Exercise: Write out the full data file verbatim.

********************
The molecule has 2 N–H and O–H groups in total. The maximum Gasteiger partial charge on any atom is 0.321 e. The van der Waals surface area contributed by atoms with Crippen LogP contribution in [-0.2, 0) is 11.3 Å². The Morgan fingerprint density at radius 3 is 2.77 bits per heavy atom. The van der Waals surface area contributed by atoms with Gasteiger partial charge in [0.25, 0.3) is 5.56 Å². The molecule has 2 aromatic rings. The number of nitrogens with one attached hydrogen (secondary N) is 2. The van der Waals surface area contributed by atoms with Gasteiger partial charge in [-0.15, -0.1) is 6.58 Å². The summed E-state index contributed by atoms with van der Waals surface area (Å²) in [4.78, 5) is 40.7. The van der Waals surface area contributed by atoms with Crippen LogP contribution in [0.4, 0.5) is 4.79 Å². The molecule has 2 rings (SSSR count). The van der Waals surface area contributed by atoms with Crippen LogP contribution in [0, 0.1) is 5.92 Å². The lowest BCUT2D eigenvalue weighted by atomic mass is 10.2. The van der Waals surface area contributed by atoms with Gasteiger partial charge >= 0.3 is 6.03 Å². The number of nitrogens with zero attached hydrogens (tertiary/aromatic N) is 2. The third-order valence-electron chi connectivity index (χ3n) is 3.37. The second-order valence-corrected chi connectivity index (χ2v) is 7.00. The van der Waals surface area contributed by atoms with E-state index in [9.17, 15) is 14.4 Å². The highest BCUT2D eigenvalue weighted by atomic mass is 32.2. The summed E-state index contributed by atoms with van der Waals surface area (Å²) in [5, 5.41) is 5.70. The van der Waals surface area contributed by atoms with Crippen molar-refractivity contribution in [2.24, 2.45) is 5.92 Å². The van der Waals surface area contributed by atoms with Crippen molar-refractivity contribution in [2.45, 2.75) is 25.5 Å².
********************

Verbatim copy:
The molecule has 2 N–H and O–H groups in total. The maximum Gasteiger partial charge on any atom is 0.321 e. The van der Waals surface area contributed by atoms with Crippen LogP contribution in [-0.2, 0) is 11.3 Å². The Morgan fingerprint density at radius 3 is 2.77 bits per heavy atom. The van der Waals surface area contributed by atoms with Gasteiger partial charge in [0.25, 0.3) is 5.56 Å². The molecule has 2 aromatic rings. The number of nitrogens with one attached hydrogen (secondary N) is 2. The van der Waals surface area contributed by atoms with Gasteiger partial charge in [-0.15, -0.1) is 6.58 Å². The summed E-state index contributed by atoms with van der Waals surface area (Å²) in [4.78, 5) is 40.7. The van der Waals surface area contributed by atoms with Crippen LogP contribution in [0.4, 0.5) is 4.79 Å². The molecule has 2 rings (SSSR count). The van der Waals surface area contributed by atoms with Crippen LogP contribution in [0, 0.1) is 5.92 Å². The lowest BCUT2D eigenvalue weighted by atomic mass is 10.2. The van der Waals surface area contributed by atoms with Gasteiger partial charge >= 0.3 is 6.03 Å². The number of nitrogens with zero attached hydrogens (tertiary/aromatic N) is 2. The third-order valence-electron chi connectivity index (χ3n) is 3.37. The second-order valence-corrected chi connectivity index (χ2v) is 7.00. The van der Waals surface area contributed by atoms with E-state index in [9.17, 15) is 14.4 Å². The highest BCUT2D eigenvalue weighted by atomic mass is 32.2. The summed E-state index contributed by atoms with van der Waals surface area (Å²) in [5, 5.41) is 5.70. The van der Waals surface area contributed by atoms with Crippen molar-refractivity contribution in [2.24, 2.45) is 5.92 Å². The van der Waals surface area contributed by atoms with Crippen molar-refractivity contribution in [2.45, 2.75) is 25.5 Å².